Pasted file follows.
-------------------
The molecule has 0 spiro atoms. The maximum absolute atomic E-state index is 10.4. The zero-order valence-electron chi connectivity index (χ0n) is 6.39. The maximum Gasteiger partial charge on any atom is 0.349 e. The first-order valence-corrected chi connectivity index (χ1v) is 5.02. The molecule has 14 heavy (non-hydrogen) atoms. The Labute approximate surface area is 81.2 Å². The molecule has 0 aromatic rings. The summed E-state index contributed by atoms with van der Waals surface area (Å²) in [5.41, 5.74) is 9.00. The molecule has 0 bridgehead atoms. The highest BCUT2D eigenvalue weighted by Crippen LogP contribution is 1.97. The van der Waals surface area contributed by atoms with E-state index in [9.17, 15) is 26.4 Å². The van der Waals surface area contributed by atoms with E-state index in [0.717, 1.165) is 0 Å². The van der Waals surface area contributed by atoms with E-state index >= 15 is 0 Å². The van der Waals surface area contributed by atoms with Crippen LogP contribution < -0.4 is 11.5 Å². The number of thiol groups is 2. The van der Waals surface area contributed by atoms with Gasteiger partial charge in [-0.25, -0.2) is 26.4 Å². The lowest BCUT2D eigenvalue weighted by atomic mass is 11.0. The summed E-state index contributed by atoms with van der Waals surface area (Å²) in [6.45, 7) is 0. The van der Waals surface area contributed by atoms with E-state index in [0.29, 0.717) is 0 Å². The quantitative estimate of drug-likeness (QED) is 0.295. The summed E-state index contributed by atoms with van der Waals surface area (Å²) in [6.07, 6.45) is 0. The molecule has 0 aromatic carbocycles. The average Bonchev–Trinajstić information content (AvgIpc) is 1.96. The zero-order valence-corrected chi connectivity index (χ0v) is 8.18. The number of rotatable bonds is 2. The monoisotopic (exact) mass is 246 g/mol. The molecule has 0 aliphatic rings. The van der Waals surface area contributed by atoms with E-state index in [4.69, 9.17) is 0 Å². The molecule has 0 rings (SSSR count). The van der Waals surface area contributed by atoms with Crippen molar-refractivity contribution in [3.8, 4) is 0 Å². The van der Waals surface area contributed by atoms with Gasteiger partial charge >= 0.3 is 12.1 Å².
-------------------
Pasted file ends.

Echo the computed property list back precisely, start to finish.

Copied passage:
The molecule has 0 spiro atoms. The maximum absolute atomic E-state index is 10.4. The zero-order valence-electron chi connectivity index (χ0n) is 6.39. The maximum Gasteiger partial charge on any atom is 0.349 e. The first-order valence-corrected chi connectivity index (χ1v) is 5.02. The molecule has 14 heavy (non-hydrogen) atoms. The Labute approximate surface area is 81.2 Å². The molecule has 0 aromatic rings. The summed E-state index contributed by atoms with van der Waals surface area (Å²) in [5.41, 5.74) is 9.00. The molecule has 0 bridgehead atoms. The highest BCUT2D eigenvalue weighted by Crippen LogP contribution is 1.97. The van der Waals surface area contributed by atoms with E-state index in [9.17, 15) is 26.4 Å². The van der Waals surface area contributed by atoms with E-state index in [0.717, 1.165) is 0 Å². The van der Waals surface area contributed by atoms with E-state index >= 15 is 0 Å². The van der Waals surface area contributed by atoms with Crippen LogP contribution < -0.4 is 11.5 Å². The number of thiol groups is 2. The van der Waals surface area contributed by atoms with Gasteiger partial charge in [-0.25, -0.2) is 26.4 Å². The lowest BCUT2D eigenvalue weighted by atomic mass is 11.0. The summed E-state index contributed by atoms with van der Waals surface area (Å²) in [6.45, 7) is 0. The van der Waals surface area contributed by atoms with E-state index in [0.29, 0.717) is 0 Å². The quantitative estimate of drug-likeness (QED) is 0.295. The summed E-state index contributed by atoms with van der Waals surface area (Å²) in [6.07, 6.45) is 0. The molecule has 0 aromatic carbocycles. The average Bonchev–Trinajstić information content (AvgIpc) is 1.96. The zero-order valence-corrected chi connectivity index (χ0v) is 8.18. The number of rotatable bonds is 2. The monoisotopic (exact) mass is 246 g/mol. The molecule has 0 aliphatic rings. The van der Waals surface area contributed by atoms with E-state index in [4.69, 9.17) is 0 Å². The molecule has 0 rings (SSSR count). The van der Waals surface area contributed by atoms with Crippen molar-refractivity contribution in [3.8, 4) is 0 Å². The van der Waals surface area contributed by atoms with Gasteiger partial charge >= 0.3 is 12.1 Å².